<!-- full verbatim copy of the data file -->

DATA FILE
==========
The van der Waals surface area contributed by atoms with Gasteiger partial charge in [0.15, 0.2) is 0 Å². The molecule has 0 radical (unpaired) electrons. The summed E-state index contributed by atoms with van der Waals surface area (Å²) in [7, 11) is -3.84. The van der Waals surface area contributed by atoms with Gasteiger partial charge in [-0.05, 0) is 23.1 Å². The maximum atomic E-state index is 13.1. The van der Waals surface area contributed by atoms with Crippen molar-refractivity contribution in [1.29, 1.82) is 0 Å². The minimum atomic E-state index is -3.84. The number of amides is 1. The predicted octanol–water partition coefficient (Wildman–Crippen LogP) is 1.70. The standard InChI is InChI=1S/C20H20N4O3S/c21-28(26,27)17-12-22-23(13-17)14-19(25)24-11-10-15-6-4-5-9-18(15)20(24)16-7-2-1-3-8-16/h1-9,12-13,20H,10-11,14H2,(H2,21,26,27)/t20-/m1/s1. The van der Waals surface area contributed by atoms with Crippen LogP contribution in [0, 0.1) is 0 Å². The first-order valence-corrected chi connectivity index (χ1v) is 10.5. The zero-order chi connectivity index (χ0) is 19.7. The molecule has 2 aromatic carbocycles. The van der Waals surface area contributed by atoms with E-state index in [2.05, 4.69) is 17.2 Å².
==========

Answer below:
The van der Waals surface area contributed by atoms with Gasteiger partial charge in [0.15, 0.2) is 0 Å². The molecule has 0 radical (unpaired) electrons. The summed E-state index contributed by atoms with van der Waals surface area (Å²) in [7, 11) is -3.84. The van der Waals surface area contributed by atoms with Gasteiger partial charge in [-0.05, 0) is 23.1 Å². The maximum atomic E-state index is 13.1. The van der Waals surface area contributed by atoms with Crippen molar-refractivity contribution in [1.29, 1.82) is 0 Å². The minimum atomic E-state index is -3.84. The number of amides is 1. The predicted octanol–water partition coefficient (Wildman–Crippen LogP) is 1.70. The standard InChI is InChI=1S/C20H20N4O3S/c21-28(26,27)17-12-22-23(13-17)14-19(25)24-11-10-15-6-4-5-9-18(15)20(24)16-7-2-1-3-8-16/h1-9,12-13,20H,10-11,14H2,(H2,21,26,27)/t20-/m1/s1. The van der Waals surface area contributed by atoms with Crippen LogP contribution in [0, 0.1) is 0 Å². The first-order valence-corrected chi connectivity index (χ1v) is 10.5. The zero-order chi connectivity index (χ0) is 19.7. The molecule has 2 aromatic carbocycles. The van der Waals surface area contributed by atoms with E-state index in [2.05, 4.69) is 17.2 Å².